Hello Blog Readers,

As promised in my previous blog entry, I’m going to start posting a few entries about calculus as I gear up to teach the subject in the fall.

The key to studying calculus is to make sure you have a solid understanding of what is being accomplished in the subject area before tackling the subject area. So what is being accomplished? What are the goals of calculus? Well, any elementary course in calculus must include in the least two things: first, a thorough study of the methods for calculating the slope of the tangent line to any curve at a given point; and second, a thorough study of the methods for calculating the area beneath a curve on a given domain. As you study these topics, you come to learn that these two seemingly unrelated calculations are in fact intimately related. Indeed, when appropriately defined, one calculation turns out to be the inverse operation of the other. It is this revelation, uncovered in the late 1600s and early 1700s, that ended up laying the groundwork towards unlocking many of the laws of science, economics, and engineering.

We’re going to focus on the first goal of calculus. For those who do not remember, a tangent line is a line that touches a curve exactly once. To gain a “babystep” understanding for what this concept looks like, let’s take a look at the most perfect curve I know: the circle.

It turns out that with a bit of background knowledge, calculating the slope of a tangent line on a circle is one of the easiest calculations you can make in calculus. No complicated looking math, equations, or formula are needed. The only tools you need, you likely learned as a freshman or sophomore in high school.

To calculate the tangent line, first, you need to remember that a circle is defined by a center and radius (looking at our picture above, the center of our circle is point O). Second, you need to pick the point on the circle that the tangent line is going through (point P in our reference picture). Third, you need to remember that the tangent line of a circle at point P is perpendicular to the radius going through point P (the “right angle” square in our reference picture).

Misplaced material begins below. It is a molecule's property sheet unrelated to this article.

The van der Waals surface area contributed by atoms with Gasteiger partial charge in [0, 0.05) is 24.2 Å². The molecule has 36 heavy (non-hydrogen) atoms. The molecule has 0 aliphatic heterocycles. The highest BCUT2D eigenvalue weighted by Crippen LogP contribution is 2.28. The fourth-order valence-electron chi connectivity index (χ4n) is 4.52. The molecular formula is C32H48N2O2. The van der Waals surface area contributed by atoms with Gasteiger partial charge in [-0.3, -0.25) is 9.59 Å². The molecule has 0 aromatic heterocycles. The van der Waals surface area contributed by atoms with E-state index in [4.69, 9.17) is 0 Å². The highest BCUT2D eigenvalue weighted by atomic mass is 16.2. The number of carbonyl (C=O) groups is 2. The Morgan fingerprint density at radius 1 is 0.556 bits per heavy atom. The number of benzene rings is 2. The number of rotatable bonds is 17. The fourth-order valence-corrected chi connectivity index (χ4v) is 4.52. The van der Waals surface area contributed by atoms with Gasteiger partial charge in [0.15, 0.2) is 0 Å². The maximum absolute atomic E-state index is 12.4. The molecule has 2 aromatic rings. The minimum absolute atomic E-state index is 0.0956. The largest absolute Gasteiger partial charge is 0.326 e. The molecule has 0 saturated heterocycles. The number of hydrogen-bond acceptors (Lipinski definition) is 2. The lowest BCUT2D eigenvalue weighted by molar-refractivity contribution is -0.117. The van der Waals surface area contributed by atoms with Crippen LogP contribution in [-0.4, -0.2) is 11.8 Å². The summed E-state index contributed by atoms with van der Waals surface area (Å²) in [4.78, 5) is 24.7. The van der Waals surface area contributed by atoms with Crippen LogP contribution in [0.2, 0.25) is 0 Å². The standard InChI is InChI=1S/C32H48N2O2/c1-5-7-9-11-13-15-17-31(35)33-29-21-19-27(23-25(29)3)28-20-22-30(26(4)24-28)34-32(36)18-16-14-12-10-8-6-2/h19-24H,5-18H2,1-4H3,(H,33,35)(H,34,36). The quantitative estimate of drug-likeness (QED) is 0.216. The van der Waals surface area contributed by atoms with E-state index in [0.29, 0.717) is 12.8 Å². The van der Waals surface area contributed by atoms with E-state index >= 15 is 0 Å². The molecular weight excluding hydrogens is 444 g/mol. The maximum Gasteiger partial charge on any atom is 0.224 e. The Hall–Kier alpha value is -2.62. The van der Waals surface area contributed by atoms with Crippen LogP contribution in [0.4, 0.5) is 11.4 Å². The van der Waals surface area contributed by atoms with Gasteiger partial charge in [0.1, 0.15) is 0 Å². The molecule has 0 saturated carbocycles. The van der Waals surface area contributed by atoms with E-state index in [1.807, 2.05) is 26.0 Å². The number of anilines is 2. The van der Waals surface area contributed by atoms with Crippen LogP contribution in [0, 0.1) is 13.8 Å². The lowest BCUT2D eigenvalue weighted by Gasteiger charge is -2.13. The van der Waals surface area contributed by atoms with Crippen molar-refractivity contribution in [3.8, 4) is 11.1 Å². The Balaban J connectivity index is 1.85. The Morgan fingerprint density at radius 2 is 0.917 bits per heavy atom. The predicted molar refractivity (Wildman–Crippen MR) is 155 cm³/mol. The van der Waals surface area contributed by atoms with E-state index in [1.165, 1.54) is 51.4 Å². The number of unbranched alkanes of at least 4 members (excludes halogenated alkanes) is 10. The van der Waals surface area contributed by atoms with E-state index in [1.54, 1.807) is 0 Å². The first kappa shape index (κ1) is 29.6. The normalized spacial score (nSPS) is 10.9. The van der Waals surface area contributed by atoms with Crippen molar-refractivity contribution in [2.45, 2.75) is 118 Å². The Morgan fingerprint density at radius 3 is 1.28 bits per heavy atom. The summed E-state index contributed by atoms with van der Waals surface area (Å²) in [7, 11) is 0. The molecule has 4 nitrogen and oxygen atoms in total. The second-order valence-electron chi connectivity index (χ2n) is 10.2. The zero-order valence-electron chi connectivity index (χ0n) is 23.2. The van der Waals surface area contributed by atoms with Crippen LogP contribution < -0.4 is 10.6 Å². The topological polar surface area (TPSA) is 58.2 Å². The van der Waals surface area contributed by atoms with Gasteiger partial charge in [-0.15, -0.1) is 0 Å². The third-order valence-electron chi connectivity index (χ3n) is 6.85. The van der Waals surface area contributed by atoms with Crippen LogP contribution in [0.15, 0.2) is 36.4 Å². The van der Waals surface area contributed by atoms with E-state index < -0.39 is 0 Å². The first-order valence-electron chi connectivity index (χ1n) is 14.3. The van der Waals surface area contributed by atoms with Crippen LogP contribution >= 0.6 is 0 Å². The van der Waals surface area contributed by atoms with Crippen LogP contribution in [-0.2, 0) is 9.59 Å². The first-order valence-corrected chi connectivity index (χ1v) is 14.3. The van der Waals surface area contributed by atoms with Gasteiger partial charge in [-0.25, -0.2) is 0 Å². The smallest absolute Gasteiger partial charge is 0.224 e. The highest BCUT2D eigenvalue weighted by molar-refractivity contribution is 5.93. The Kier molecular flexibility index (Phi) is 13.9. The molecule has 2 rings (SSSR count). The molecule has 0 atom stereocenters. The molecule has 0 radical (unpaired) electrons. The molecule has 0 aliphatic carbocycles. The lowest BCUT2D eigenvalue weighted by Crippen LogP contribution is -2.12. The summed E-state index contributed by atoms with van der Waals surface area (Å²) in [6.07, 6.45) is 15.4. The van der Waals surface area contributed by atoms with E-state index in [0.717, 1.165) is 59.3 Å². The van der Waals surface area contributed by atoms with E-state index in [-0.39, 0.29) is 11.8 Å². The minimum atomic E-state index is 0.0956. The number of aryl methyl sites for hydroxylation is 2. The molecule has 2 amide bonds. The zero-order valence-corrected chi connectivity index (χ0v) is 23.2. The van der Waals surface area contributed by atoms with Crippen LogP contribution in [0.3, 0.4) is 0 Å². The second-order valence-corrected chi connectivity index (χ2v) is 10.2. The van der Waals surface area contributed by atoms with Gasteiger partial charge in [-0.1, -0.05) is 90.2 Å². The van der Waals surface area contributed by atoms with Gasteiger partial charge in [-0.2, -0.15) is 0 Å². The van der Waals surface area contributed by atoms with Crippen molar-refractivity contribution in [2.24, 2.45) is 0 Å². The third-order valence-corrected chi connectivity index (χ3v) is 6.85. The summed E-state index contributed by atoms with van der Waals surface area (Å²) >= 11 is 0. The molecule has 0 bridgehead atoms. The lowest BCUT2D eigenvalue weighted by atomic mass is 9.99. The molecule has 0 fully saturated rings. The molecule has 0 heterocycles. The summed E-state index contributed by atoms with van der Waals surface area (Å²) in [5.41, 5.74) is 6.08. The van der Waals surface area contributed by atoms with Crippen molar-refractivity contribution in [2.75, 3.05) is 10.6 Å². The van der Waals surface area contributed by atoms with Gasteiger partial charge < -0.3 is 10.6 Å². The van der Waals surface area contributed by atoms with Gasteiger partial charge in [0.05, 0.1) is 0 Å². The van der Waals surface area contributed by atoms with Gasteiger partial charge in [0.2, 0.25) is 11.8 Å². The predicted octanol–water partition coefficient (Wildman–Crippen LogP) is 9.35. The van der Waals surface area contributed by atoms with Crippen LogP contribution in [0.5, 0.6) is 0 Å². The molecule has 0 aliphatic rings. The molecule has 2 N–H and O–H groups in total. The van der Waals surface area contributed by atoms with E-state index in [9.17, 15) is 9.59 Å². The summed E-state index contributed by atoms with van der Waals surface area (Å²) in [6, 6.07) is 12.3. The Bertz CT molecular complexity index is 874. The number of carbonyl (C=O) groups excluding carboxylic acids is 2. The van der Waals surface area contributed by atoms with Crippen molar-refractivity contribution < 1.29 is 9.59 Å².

Only the third fact requires a formal proof. If you had an elementary math education through high school, I can almost guarantee that you have already seen this proof. You may not have understood it at the time you saw it, you may not remember it now, but if you wish to further examine it, feel free to Google.

The rest of the calculation is Algebra 1 level mathematics. First, calculate the slope of the line going through points O and P. Call this slope S. Next, recall that perpendicular lines have slopes that are negative reciprocals of one another. Then, the slope of the tangent line at point P must be -1/S. There you have it. The calculation is that simple! We call the slope -1/S the derivative of the circle at point P.

If this was all of the study of calculus, then we probably wouldn’t hold off on teaching the subject until students reach the end of high school/beginning of college (and even then, it seems only a small proportion of students tackle calculus. I read somewhere that only about 10% of the US population has studied calculus. If you start looking at math beyond multi-variable calculus, then less than 1% of the population is going to know what you’re talking about. Crazy!). Yet, it turns out that the simplicity of the circle calculation only works because circles have what is called “perfect curvature.” The rest of the study of calculating tangent lines to curves (formally called calculating “derivatives”) consists of figuring out techniques to do what we just did here, but with curves that are not “perfect,” i.e. for curves that are wrapping and changing, that are “more curvy” or “less curvy” than a circle, or that have other special features. It is this challenge and ingenuity that gives the study of calculus its rigor.

So there you have it. Explaining one of the most fundamental aspects of calculus using as simple of math as possible. Hopefully you enjoyed this ‘babystep’ into the world of calculus. I’ll try to get some more entries up on the subject over the coming weeks. See? You don’t need an advanced math degree to understand all of the math on this blog. Some of it is quite simple.

Cheers,

Rob